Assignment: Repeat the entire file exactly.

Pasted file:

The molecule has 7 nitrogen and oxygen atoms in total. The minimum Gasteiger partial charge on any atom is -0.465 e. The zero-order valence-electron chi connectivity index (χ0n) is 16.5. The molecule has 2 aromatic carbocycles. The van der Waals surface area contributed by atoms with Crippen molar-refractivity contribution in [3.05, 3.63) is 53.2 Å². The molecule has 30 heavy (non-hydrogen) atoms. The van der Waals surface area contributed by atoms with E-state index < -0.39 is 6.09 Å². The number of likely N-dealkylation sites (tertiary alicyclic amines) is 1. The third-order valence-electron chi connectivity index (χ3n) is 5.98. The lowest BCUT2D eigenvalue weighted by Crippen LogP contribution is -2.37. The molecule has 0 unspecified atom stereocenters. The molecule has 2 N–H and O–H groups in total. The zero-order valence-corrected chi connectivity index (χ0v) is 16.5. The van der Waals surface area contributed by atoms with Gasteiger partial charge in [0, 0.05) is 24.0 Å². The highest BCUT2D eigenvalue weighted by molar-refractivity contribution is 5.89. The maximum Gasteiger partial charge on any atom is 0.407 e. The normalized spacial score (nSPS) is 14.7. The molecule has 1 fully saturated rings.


The molecule has 7 nitrogen and oxygen atoms in total. The minimum Gasteiger partial charge on any atom is -0.465 e. The zero-order valence-electron chi connectivity index (χ0n) is 16.5. The molecule has 2 aromatic carbocycles. The van der Waals surface area contributed by atoms with Crippen molar-refractivity contribution in [3.05, 3.63) is 53.2 Å². The molecule has 30 heavy (non-hydrogen) atoms. The van der Waals surface area contributed by atoms with E-state index < -0.39 is 6.09 Å². The number of likely N-dealkylation sites (tertiary alicyclic amines) is 1. The third-order valence-electron chi connectivity index (χ3n) is 5.98. The lowest BCUT2D eigenvalue weighted by Crippen LogP contribution is -2.37. The molecule has 0 unspecified atom stereocenters. The molecule has 2 N–H and O–H groups in total. The zero-order valence-corrected chi connectivity index (χ0v) is 16.5. The van der Waals surface area contributed by atoms with Gasteiger partial charge in [0, 0.05) is 24.0 Å². The highest BCUT2D eigenvalue weighted by molar-refractivity contribution is 5.89. The maximum Gasteiger partial charge on any atom is 0.407 e. The normalized spacial score (nSPS) is 14.7. The molecule has 1 fully saturated rings.